New prophylactic and therapeutic treatments to combat pathogenic Enterohaemorrhagic Escherichia coli

Marjenberg, Zoe R. (2016) New prophylactic and therapeutic treatments to combat pathogenic Enterohaemorrhagic Escherichia coli. PhD thesis, University of Glasgow.

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Bacterial diarrhoeal diseases have significant influence on global human health, and are a leading cause of preventable death in the developing world. Enterohaemorrhagic Escherichia coli (EHEC), pathogenic strains of E. coli that carry potent toxins, have been associated with a high number of large-scale outbreaks caused by contaminated food and water sources. This pathotype produces diarrhoea and haemorrhagic colitis in infected humans, and in some patients leads to the development of haemolytic uremic syndrome (HUS), which can result in mortality and chronic kidney disease. A major obstacle to the treatment of EHEC infections is the increased risk of HUS development that is associated with antibiotic treatment, and rehydration and renal support are often the only options available. New treatments designed to prevent or clear E. coli infections and reduce symptoms of illness would therefore have large public health and economic impacts.

The three main aims of this thesis were: to explore mouse models for pre-clinical evaluation in vivo of small compounds that inhibit a major EHEC colonisation factor, to assess the production and role of two proteins considered promising candidates for a broad-spectrum vaccine against pathogenic E. coli, and to investigate a novel compound that has recently been identified as a potential inhibitor of EHEC toxin production.

As EHEC cannot be safely tested in humans due to the risk of HUS development, appropriate small animal models are required for in vivo testing of new drugs. A number of different mouse models have been developed to replicate different features of EHEC pathogenesis, several of which we investigated with a focus on colonisation mediated by the Type III Secretion System (T3SS), a needle-like structure that translocates bacterial proteins into host cells, resulting in a tight, intimate attachment between pathogen and host, aiding colonisation of the gastrointestinal tract. As E. coli models were found not to depend significantly on the T3SS for colonisation, the Citrobacter rodentium model, a natural mouse pathogen closely related to E. coli, was deemed the most suitable mouse model currently available for in vivo testing of T3SS-targeting compounds.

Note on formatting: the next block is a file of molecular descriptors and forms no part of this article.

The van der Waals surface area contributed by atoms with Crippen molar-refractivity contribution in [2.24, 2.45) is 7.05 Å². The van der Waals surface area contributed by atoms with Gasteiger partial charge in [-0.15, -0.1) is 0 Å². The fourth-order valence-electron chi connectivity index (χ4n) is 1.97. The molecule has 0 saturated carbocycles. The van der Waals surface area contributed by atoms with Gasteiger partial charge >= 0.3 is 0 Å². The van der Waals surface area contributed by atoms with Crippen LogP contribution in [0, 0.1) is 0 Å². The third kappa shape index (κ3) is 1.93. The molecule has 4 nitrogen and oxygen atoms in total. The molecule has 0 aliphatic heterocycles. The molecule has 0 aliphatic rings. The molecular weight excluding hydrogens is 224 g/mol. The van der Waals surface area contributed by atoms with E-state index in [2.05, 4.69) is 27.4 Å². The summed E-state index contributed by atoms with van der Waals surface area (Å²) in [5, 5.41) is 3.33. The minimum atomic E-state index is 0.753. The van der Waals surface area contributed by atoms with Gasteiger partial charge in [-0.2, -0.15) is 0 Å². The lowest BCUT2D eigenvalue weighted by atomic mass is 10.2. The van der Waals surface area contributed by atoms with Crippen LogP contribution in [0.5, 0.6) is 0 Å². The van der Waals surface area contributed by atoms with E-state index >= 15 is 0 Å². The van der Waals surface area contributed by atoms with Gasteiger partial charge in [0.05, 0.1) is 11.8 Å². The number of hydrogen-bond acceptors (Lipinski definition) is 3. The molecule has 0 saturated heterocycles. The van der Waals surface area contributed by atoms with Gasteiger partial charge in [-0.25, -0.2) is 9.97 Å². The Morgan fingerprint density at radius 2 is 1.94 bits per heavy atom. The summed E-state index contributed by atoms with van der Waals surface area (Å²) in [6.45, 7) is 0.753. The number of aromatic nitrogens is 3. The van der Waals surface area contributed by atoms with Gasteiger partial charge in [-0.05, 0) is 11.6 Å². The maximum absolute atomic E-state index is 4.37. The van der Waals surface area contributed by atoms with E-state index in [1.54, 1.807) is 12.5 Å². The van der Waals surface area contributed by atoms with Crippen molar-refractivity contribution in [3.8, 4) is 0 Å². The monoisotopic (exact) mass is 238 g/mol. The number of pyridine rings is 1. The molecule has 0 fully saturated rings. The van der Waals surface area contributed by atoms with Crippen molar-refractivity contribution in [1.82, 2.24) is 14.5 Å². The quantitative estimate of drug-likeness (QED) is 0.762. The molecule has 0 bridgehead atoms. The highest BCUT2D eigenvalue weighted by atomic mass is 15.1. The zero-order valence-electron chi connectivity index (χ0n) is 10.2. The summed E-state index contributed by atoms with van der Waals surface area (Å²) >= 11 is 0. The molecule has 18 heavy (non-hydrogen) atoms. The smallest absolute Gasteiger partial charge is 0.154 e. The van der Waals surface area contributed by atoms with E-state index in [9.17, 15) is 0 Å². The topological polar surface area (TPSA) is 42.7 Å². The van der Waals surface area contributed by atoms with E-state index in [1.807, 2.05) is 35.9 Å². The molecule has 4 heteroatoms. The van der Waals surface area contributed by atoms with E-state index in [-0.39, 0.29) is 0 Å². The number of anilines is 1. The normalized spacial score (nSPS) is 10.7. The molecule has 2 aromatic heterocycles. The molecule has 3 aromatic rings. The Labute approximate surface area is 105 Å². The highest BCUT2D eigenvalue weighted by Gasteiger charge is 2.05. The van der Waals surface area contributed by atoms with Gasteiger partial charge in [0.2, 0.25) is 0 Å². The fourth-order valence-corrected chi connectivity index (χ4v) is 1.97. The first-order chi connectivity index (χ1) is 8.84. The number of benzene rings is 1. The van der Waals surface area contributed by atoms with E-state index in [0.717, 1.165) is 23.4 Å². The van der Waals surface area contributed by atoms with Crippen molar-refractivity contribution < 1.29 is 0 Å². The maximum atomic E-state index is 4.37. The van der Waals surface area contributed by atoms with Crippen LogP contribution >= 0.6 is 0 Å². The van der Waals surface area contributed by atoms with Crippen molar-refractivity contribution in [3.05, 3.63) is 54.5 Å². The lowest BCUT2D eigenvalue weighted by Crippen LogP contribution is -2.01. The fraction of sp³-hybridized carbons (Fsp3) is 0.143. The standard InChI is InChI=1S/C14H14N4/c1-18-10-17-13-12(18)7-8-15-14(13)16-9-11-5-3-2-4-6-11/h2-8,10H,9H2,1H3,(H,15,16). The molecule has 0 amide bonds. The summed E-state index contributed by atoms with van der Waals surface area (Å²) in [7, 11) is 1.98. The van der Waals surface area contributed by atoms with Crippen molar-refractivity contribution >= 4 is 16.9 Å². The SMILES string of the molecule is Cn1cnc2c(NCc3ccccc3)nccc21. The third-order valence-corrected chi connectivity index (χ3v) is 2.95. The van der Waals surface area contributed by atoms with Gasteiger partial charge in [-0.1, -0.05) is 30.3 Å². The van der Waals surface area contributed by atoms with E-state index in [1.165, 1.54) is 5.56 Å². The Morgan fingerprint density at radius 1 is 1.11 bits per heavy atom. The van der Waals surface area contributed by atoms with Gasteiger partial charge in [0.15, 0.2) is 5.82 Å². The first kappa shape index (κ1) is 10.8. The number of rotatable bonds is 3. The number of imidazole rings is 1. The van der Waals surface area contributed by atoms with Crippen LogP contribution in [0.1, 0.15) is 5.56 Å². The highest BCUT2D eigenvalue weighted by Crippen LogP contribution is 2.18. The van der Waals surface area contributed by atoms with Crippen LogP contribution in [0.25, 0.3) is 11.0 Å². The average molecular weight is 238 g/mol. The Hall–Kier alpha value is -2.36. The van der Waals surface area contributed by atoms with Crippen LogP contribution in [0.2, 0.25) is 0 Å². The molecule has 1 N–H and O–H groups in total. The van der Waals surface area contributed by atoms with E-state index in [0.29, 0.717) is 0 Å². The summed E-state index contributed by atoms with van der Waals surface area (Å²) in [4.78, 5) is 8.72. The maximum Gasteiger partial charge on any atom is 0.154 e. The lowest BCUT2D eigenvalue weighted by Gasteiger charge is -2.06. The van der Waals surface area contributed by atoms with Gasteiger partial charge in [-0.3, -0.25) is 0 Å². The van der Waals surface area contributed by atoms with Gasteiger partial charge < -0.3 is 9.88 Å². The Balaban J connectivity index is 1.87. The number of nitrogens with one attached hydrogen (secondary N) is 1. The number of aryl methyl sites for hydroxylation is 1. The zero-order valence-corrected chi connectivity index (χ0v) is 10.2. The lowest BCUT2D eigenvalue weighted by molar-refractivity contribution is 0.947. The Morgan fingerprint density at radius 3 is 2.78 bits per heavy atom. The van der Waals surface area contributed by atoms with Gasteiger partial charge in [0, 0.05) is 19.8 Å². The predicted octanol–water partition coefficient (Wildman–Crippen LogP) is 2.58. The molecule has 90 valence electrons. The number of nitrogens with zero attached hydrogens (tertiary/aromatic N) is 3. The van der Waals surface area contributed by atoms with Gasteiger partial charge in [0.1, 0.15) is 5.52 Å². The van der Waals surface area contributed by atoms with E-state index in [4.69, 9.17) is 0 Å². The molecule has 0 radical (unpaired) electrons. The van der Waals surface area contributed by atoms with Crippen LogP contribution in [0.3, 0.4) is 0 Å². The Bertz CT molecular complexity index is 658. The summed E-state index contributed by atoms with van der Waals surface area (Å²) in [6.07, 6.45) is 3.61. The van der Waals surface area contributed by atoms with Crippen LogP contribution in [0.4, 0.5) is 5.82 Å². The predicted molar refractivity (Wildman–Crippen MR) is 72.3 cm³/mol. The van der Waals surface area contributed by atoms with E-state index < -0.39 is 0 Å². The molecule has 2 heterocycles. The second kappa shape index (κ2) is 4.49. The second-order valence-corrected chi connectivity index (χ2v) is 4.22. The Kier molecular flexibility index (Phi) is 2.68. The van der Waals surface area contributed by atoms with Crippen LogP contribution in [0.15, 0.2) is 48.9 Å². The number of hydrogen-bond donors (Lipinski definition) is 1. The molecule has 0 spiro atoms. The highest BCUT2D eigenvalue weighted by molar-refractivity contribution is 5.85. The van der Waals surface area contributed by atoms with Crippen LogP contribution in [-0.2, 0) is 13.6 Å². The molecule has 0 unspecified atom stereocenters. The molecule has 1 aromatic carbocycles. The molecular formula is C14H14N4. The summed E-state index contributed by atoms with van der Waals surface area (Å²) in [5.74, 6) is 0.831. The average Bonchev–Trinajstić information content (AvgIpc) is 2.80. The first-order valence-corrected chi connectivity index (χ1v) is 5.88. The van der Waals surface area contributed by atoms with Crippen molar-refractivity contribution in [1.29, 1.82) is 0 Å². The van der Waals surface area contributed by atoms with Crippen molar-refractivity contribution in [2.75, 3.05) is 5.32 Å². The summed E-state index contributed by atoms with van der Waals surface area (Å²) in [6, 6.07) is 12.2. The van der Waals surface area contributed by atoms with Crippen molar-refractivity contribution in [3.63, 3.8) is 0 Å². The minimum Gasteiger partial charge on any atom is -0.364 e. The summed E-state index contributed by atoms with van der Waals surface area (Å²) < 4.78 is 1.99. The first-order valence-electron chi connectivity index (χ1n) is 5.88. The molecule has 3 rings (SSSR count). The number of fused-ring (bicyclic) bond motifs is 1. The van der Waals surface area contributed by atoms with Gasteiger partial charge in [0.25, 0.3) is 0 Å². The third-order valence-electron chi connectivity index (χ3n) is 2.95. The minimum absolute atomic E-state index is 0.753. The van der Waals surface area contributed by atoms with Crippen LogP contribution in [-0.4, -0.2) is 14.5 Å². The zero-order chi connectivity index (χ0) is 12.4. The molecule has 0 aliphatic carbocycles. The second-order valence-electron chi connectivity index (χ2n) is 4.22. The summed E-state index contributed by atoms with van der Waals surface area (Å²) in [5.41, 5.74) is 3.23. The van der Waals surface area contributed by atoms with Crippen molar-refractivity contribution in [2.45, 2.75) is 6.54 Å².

Two bacterial proteins, EaeH (an outer membrane adhesin) and YghJ (a putative secreted
lipoprotein), highly conserved surface-associated proteins recently identified as III
protective antigens against E. coli infection of mice, were explored in order to determine their suitability as candidates for a human vaccine against pathogenic E. coli. We focused on the expression and function of these proteins in the EHEC O157:H7 EDL933 strain and the adherent-invasive E. coli (AIEC) LF82 strain. Although expression of EaeH by other E. coli pathotypes has recently been shown to be upregulated upon contact with host intestinal cells, no evidence of this upregulation could be demonstrated in our strains. Additionally, while YghJ was produced by the AIEC strain, it was not secreted by bacteria under conditions that other YghJ-expressing E. coli pathotypes do, despite the AIEC strain carrying all the genes required to encode the secretion system it is associated with. While our findings indicate that a vaccine that raises antibodies against EaeH and YghJ may have limited effect on the EHEC and AIEC strains we used, recent studies into these proteins in different E. coli pathogens have suggested they are still excellent candidates for a broadly effective vaccine against E. coli.

Finally, we characterised a small lead compound, identified by high-throughput screening as a possible inhibitor of Shiga toxin expression. Shiga toxin production causes both the symptoms of illness and development of HUS, and thus reduction of toxin production, release, or binding to host receptors could therefore be an effective way to treat infections and decrease the risk of HUS. Inhibition of Shiga toxin production by this compound was confirmed, and was shown to be caused by an inhibitory effect on activation of the bacterial SOS response rather than on the Shiga toxin genes themselves. The bacterial target of this compound was identified as RecA, a major regulator of the SOS response, and we hypothesise that the compound binds covalently to its target, preventing oligomerisation of RecA into an activated filament.

Altogether, the results presented here provide an improved understanding of these different approaches to combating EHEC infection, which will aid the development of safe and effective vaccines and anti-virulence treatments against EHEC.

Item Type: Thesis (PhD)
Qualification Level: Doctoral
Keywords: Escherichia coli, E. coli, O157:H7, virulence, Shiga toxin, type 3 secretion.
Subjects: Q Science > QR Microbiology
Colleges/Schools: College of Medical Veterinary and Life Sciences > Institute of Infection Immunity and Inflammation > Bacteriology
Supervisor's Name: Roe, Dr. Andrew J. and Douce, Dr. Gillian R.
Date of Award: 2016
Depositing User: Dr Zoe Marjenberg
Unique ID: glathesis:2016-7689
Copyright: Copyright of this thesis is held by the author.
Date Deposited: 04 Nov 2016 14:21
Last Modified: 25 Nov 2016 12:01

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